Pakistan to appoint former spy chief as new head of army

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Lt. Gen. Syed Asim Munir in a photo released by the Inter-Services Public Relations Department on October 10, 2018.

Islamabad, Pakistan CNN  — 

Pakistan on Thursday named former spy chief Lt. Gen. Syed Asim Munir as chief of the South Asian country’s army, ending weeks of speculation over an appointment that comes amid intense debate around the military’s influence on public life.

In a Twitter post, Information Minister Marriyum Aurangzeb said Munir’s appointment would be ratified once a summary sent by Prime Minister Shahbaz Sharif had been signed by the country’s president.

Munir, a former head of the country’s Inter-Services Intelligence (ISI) agency, will take over from Army Chief Gen. Qamar Javed Bajwa, who will retire on November 29 after six years in what is normally a three-year post.

The Pakistani military is often accused of meddling in the politics of a country that has experienced numerous coups and been ruled by generals for extended periods since its formation in 1947, so the appointment of new army chiefs is often a highly politicized issue.

Munir’s appointment may prove controversial with supporters of former Prime Minister Imran Khan, who was ousted from office in April after losing the backing of key political allies and the military amid accusations he had mismanaged the economy.

Munir was removed from his office at the ISI during Khan’s term and the former prime minister has previously claimed – without evidence – that the Pakistani military and Sharif conspired with the United States to remove him from power. After Khan was wounded in a gun attack at a political rally in early November, he also accused a senior military intelligence officer – without evidence – of planning his assassination.

Both the Pakistani military and US officials have denied Khan’s claims.

Khan is yet to comment on Munir’s appointment, though his party the Pakistan Tehreek-e-Insaf (PTI) said in a tweet Thursday that he would “act according to the constitution and laws.”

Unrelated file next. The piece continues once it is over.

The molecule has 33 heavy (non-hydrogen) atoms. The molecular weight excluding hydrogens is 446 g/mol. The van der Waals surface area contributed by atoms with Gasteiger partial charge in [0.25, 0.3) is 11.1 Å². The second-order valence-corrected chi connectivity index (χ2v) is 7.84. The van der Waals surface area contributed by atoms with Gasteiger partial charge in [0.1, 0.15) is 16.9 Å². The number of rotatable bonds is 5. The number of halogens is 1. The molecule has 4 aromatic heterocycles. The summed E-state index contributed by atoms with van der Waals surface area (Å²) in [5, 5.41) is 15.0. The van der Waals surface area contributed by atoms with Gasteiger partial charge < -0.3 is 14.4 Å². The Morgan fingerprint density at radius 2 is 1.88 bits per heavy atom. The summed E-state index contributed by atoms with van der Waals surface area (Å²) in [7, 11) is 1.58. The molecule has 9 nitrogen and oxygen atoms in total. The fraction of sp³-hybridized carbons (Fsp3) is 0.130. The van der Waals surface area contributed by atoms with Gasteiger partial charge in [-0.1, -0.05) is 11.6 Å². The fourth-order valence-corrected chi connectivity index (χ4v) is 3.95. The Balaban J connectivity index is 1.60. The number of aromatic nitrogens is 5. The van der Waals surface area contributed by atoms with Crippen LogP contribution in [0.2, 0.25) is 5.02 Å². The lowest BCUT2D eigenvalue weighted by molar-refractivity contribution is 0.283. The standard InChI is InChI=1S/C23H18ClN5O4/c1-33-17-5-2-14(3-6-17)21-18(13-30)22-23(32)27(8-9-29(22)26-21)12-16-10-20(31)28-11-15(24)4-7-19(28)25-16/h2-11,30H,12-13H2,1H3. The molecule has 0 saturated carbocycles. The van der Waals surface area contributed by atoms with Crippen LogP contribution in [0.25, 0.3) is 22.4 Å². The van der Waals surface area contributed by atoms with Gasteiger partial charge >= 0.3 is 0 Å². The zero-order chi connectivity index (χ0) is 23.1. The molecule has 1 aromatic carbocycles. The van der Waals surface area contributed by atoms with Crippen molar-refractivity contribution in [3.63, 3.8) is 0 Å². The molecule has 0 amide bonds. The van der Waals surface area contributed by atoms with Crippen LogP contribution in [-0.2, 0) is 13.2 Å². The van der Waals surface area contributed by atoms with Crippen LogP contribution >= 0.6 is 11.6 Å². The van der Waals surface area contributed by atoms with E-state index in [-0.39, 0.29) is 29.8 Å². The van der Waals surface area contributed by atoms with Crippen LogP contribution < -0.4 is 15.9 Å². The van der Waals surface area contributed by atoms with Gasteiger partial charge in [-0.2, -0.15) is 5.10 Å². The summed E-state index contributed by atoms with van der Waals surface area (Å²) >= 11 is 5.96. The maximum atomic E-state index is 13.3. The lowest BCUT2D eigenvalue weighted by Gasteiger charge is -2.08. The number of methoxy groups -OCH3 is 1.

Khan aside, the new army chief will have plenty on his plate, entering office at a time when – in addition to a burgeoning economic crisis – Pakistan faces the aftermath of the worst floods in its history. He will also have to navigate the country’s notoriously rocky relationship with its neighbor India.

On Wednesday, outgoing army chief Bajwa said the army was often criticized despite being busy “in serving the nation.” He said a major reason for this was the army’s historic “interference” in Pakistani politics, which he called “unconstitutional.”

He said that in February this year, the military establishment had “decided to not interfere in politics” and was “adamant” in sticking to this position.

Pakistan, a nation of 220 million, has been ruled by four different military rulers and seen three military coups since it was formed. No prime minister has ever completed a full five-year term under the present constitution of 1973.

Uzair Younus, director of the Pakistan Initiative at the Atlantic Council, said the military institution “has lost so much of its reputation,” and the new chief had plenty of battles ahead.

“In historical terms an army chief needs three months to settle into his role, the new chief might not have that privilege,” Younus said. “With ongoing political polarization there might be the temptation to intervene politically again.”

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